I’m not a global warming skeptic — the science on post-industrial CO2 levels and overall global temperature is very clear — but, I have a real problem with the politics of anthropogenic climate change and how science is being regularly twisted into something of a policy battering ram that demands ideological purity and a lack of continued rigor on what is going on. With that, it should go without saying I question the extreme doomsday predictions coming from those ideologically pure AGW cassandras.
News like this does nothing to make me feel any better about the complete lack of real science behind a lot of AGW claims, and it does nothing to help brush back those idiotic total global warming deniers who point at every record cold temperature and snow storm across the middle of the U.S. to “prove” their point.
Realistically we have some very bad science and bullying politics on one side, fingers-in-the-ears yahoos on the other, and an actual issue that deserves and needs addressing stuck in the middle. You know, if you think about it the entire AGW debate is a pretty good summation of politics in the U.S. right now.
From the second link:
One of the most alarming conclusions from the Intergovernmental Panel on Climate Change (IPCC), a widely respected organization established by the United Nations, is that glaciers in the Himalayas could be gone 25 years from now, eliminating a primary source of water for hundreds of millions of people. But a number of glaciologists have argued that this conclusion is wrong, and now the IPCC admits that the conclusion is largely unsubstantiated, based on news reports rather than published, peer-reviewed scientific studies.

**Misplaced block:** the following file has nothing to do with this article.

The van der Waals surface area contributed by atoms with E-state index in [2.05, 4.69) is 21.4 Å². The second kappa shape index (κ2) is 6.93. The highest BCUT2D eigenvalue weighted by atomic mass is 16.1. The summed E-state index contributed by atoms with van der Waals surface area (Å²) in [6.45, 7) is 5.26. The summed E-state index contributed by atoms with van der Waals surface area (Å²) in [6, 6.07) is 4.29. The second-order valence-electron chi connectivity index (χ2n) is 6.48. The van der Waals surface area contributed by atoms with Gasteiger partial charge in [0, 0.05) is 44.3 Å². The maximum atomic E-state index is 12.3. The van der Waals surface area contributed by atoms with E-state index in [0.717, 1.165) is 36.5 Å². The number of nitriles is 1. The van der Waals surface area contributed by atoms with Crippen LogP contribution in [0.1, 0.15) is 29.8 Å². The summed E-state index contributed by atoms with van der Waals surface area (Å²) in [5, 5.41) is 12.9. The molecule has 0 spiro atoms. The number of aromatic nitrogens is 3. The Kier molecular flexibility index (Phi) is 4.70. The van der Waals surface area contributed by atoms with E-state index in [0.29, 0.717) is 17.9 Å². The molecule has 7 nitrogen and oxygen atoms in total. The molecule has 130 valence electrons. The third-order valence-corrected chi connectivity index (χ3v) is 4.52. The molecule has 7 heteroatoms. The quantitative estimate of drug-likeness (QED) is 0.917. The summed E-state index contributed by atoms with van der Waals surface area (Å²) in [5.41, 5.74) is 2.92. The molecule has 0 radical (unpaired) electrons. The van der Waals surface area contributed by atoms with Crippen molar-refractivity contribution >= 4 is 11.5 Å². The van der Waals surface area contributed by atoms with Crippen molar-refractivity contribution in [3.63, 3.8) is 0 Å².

In a statement released on Wednesday, the IPCC admitted that the Working Group II report, “Impacts, Adaptation and Vulnerability,” published in the IPCC’s Fourth Assessment Report (2007), contains a claim that “refers to poorly substantiated estimates. ” The statement also said “the clear and well-established standards of evidence, required by the IPCC procedure, were not applied properly.” The statement did not quote the error, but it did cite the section of the report that refers to Himalayan glaciers. Christopher Field, director of the Carnegie Institution’s Department of Global Ecology, who is now in charge of Working Group II, confirms that the error was related to the claim that the glaciers could disappear by 2035.
The disappearance of the glaciers would require temperatures far higher than those predicted in even the most dire global warming scenarios, says Georg Kaser, professor at the Institut für Geographie der Universität, Innsbruck. The Himalayas would have to heat up by 18 degrees Celsius and stay there for the highest glaciers to melt–most climate change scenarios expect only a few degrees of warming over the next century.